Darren Dahly PhD Statistical Epidemiology

The catch-up dilemma

I eventually had to stop telling people that I studied obesity. Backyard barbeques, grocery stores, a friend’s house, it didn’t matter. It was always the same question. “How do I lose weight?” Again, and again, and again.

It’s not the question I find depressing; it’s the answer. If you want to lose weight, and keep it off, you have to radically change how you live your life. Nobody wants to hear that. Certainly not at a barbeque.

Anyone can drop half a stone eating asparagus and rice for two weeks. I could even slap a magnetic bracelet on your wrist and you’d lose a little weight. Short term weight loss is relatively easy. The real challenge is keeping the weight off, once lost. Very few manage, and for many of those who have, it took a heart attack or diabetes to fully motivate them.

Tellingly, I’ve never once been asked “How do I stay thin, or fit?” Nobody seems interested in preventing obesity, though that is clearly the way forward. So where do we begin? In 2011, more than a fifth of UK children were classified as overweight or obese at school entry. A third of children were similarly classified in year 6. Many of these kids will become obese adults, and along the way suffer from discrimination, bullying, low self-esteem, and serious conditions such as type 2 diabetes, which is rapidly becoming more common in children and adolescents. For many kids, preventive efforts aimed at children simply come too late, though interventions aimed at infants, and even pregnant mums, now exist.

The idea that obesity risk later in life is influenced during foetal and infant development is not a new one, but it has become much more widely accepted by the scientific community in the past two decades. The question is no longer if, but how, and can understanding how the early life environment influences obesity help us do something to prevent it.

During foetal and infant development, humans experience periods of plasticity. These are windows during which external factors can alter our behavioural and physiological development, possibly with long-term consequences for health. For example, experiments have shown that pregnant mums who eat carrots will have children that are more likely to enjoy eating carrots. Other research suggests that poor maternal diet or smoking during pregnancy can restrict foetal growth, resulting in a “short” baby with deficits in muscle mass, but that gains fat mass more easily later in life. Conversely, babies that are born bigger than normal, often to diabetic mothers, may also be at increased risk of later obesity.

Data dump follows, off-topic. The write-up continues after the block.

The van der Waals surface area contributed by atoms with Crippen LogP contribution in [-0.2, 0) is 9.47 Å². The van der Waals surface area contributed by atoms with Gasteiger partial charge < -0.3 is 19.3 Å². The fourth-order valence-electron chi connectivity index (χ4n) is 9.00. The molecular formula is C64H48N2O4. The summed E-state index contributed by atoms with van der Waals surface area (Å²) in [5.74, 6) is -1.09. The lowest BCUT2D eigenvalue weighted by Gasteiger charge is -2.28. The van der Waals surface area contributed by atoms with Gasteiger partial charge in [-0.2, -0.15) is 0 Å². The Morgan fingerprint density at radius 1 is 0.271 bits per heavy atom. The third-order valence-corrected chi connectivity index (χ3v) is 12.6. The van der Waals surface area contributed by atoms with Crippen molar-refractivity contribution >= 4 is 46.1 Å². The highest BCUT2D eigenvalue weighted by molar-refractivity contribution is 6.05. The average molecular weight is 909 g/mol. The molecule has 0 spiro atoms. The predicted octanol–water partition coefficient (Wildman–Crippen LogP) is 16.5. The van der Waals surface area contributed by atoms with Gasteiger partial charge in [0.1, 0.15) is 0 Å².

These effects can be demonstrated in highly controlled laboratory environments, usually in animals, but sometimes in humans too. But what happens in the real world, outside of the lab? To further test these ideas, we use observational cohort studies where a large group of pregnant women or new mums are recruited and then followed up over time, along with their infant offspring. Characteristics of the mother and growing child can then be related to later outcomes, as they occur. While I agree that “correlation does not imply causation,” many important questions cannot be answered with an experiment, for ethical or practical reasons. In those cases, we must do the best we can with careful examination of observational data. This kind of research is not particularly glamorous, but it has identified a number of potential early life risk factors for later obesity. One of these risk factors is rapid weight gain in the first two years of life. These findings have led to what is now known as the Catch-Up Dilemma, which is the focus of my research.

Child under-nutrition is, sadly, still common in much of the world. In addition to the more immediate effects of poor nutrition, children who are stunted or underweight often go on to have poor health and cognitive outcomes in adulthood. Consequently, monitoring and promotion of growth in infants and children is standard public health and clinical practice, particularly in lower income countries. The idea that a child might ever grow too fast for their own good is a substantial departure from traditional efforts to promote rapid growth in children. In a world where under- and over-nutrition are kept separate, this would not be such a problem. This is not the world we live in. Under- and over-nutrition regularly coexist, within countries, cities, and even households. The potential trade-offs are serious. Promote too much growth and you may increase risk chronic diseases in adulthood. Fail to promote growth enough, and face deficits in health and human capital.

With colleagues, I am now working with data from five lower and middle income countries (Brazil, Guatemala, India, South America, and the Philippines) to explore how patterns of infant and childhood growth, in height and weight, are related to obesity risk in young adulthood. We hope to identify patterns of healthy growth in these transitioning societies where under- and over-nutrition now so frequently coexist.